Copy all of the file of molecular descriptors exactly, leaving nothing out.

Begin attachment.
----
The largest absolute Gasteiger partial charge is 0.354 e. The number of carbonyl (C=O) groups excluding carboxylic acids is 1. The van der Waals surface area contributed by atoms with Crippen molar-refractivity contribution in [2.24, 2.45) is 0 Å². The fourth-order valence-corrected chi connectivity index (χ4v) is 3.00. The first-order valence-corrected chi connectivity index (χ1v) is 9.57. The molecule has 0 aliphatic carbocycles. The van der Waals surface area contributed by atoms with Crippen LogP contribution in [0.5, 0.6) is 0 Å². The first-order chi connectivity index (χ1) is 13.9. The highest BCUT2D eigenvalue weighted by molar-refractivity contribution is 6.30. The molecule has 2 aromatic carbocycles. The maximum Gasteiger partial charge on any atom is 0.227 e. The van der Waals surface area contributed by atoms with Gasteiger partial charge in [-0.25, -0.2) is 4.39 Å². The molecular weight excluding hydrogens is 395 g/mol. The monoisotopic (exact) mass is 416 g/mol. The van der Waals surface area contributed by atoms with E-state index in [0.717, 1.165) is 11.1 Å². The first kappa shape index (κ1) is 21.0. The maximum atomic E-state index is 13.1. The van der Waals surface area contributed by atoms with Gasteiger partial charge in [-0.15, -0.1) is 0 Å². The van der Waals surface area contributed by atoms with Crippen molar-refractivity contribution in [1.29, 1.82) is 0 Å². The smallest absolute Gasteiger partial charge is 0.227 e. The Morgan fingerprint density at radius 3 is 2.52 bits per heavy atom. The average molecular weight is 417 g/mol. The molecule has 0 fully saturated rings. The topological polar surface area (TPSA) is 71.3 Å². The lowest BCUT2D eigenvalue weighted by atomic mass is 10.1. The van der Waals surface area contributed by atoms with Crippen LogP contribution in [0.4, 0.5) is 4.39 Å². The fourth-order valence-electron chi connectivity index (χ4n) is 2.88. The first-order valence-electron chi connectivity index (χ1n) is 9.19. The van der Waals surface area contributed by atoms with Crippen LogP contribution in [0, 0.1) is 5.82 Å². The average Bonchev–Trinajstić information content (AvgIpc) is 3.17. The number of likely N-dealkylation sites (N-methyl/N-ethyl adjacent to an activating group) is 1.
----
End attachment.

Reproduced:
The largest absolute Gasteiger partial charge is 0.354 e. The number of carbonyl (C=O) groups excluding carboxylic acids is 1. The van der Waals surface area contributed by atoms with Crippen molar-refractivity contribution in [2.24, 2.45) is 0 Å². The fourth-order valence-corrected chi connectivity index (χ4v) is 3.00. The first-order valence-corrected chi connectivity index (χ1v) is 9.57. The molecule has 0 aliphatic carbocycles. The van der Waals surface area contributed by atoms with Crippen LogP contribution in [0.5, 0.6) is 0 Å². The first-order chi connectivity index (χ1) is 13.9. The highest BCUT2D eigenvalue weighted by molar-refractivity contribution is 6.30. The molecule has 2 aromatic carbocycles. The maximum Gasteiger partial charge on any atom is 0.227 e. The van der Waals surface area contributed by atoms with Gasteiger partial charge in [-0.25, -0.2) is 4.39 Å². The molecular weight excluding hydrogens is 395 g/mol. The monoisotopic (exact) mass is 416 g/mol. The van der Waals surface area contributed by atoms with E-state index in [0.717, 1.165) is 11.1 Å². The first kappa shape index (κ1) is 21.0. The maximum atomic E-state index is 13.1. The van der Waals surface area contributed by atoms with Gasteiger partial charge in [-0.15, -0.1) is 0 Å². The van der Waals surface area contributed by atoms with Crippen molar-refractivity contribution in [1.29, 1.82) is 0 Å². The smallest absolute Gasteiger partial charge is 0.227 e. The Morgan fingerprint density at radius 3 is 2.52 bits per heavy atom. The average molecular weight is 417 g/mol. The molecule has 0 fully saturated rings. The topological polar surface area (TPSA) is 71.3 Å². The lowest BCUT2D eigenvalue weighted by atomic mass is 10.1. The van der Waals surface area contributed by atoms with Crippen LogP contribution in [0.4, 0.5) is 4.39 Å². The fourth-order valence-electron chi connectivity index (χ4n) is 2.88. The first-order valence-electron chi connectivity index (χ1n) is 9.19. The van der Waals surface area contributed by atoms with Crippen LogP contribution in [0, 0.1) is 5.82 Å². The average Bonchev–Trinajstić information content (AvgIpc) is 3.17. The number of likely N-dealkylation sites (N-methyl/N-ethyl adjacent to an activating group) is 1.